By the numbers, there are 27 new series on the five broadcast networks overall – four more than last year. And two of those shows – dramas A Gifted Man on CBS and Grimm on NBC – happen to be positioned on Friday, so the networks are still trying to program the troubled evening. New dramas continue to outnumber new comedies (14 to 11), but 11 upcoming chucklers is the most we have seen in the category on a fall line-up in five years. So what was once considered “dead” is attempting a comeback, with ABC and NBC, in particular, are expanding to a second night of comedies.
CBS has the best prime-time line-up, which stems from years of smart planning. And it's home to two of the more promising new entries: sitcom 2 Broke Girls (out of How I Met Your Mother) on Monday, and J.J. Abrams thriller Person of Interest (opposite Grey’s Anatomy on ABC) on Thursday. The network was wise to move CSI out of the plum Thursday 9 p.m. hour for riveting looking Person of Interest. But new sitcom lead-in How to Be a Gentleman looks painfully unfunny, and keeping three hours of the fading CSI franchise on the line-up is reminiscent of NBC overusing the Law & Order trio (and eventually shooting themselves in the foot, so to speak, for doing so). It’s too much already.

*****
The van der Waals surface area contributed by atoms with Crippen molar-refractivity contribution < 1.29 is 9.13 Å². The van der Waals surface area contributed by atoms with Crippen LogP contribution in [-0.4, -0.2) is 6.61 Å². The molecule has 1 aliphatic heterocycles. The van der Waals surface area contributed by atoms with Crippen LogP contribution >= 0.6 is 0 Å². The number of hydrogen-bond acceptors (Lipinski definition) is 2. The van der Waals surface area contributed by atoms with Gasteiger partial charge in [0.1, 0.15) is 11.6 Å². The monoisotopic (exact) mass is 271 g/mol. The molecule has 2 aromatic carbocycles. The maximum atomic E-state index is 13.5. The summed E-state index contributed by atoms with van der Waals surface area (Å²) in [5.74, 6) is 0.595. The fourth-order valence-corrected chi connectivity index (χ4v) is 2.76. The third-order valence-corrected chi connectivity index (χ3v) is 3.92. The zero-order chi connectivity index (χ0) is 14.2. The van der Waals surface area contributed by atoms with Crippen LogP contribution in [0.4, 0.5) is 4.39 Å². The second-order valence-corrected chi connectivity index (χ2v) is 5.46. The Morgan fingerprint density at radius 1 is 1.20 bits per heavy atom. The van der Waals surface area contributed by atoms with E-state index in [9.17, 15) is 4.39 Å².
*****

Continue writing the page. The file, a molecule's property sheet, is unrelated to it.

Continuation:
CBS should get credit for positioning aforementioned new drama A Gifted Man in the Friday 8 p.m. anchor position, but this story of a man communicating with his dead ex-wife isn't going to work. Also, positioning original episodes of Rules of Engagement in the Saturday 8 p.m. half-hour isn't exactly a bold maneuver. Sony Pictures Television must have made quite an attractive deal financially to keep it in production for additional episodes in off-network.
New CBS crime solver Unforgettable, meanwhile, is positioned well in the Tuesday 10 p.m. slot out of NCIS: Los Angeles, but moving current occupant The Good Wife to Sundays at 9 p.m. means the night will skew considerably older. Still, there is every reason to believe CBS will dominate the season once again in total viewers, while Fox should have no trouble winning the season.
Fox, which has never been one to compete in fourth quarter because of the preemptions for baseball and the absence of American Idol (until midseason), is poised for its most successful fall season to-date thanks to the arrival of The X Factor. Nothing is a given, of course, and many insiders are wondering if a singing competition in the fall will have the same draw as Idol in midseason. But reuniting Simon Cowell and Paula Abdul in the format seems a pretty safe bet. Two nights (and two and-one-half hours) of The X Factor will likely lift Fox to victory among adults 18-49, while offering solid lead-in support to promising looking new sitcom I Hate My Teenage Daughter on Wednesday.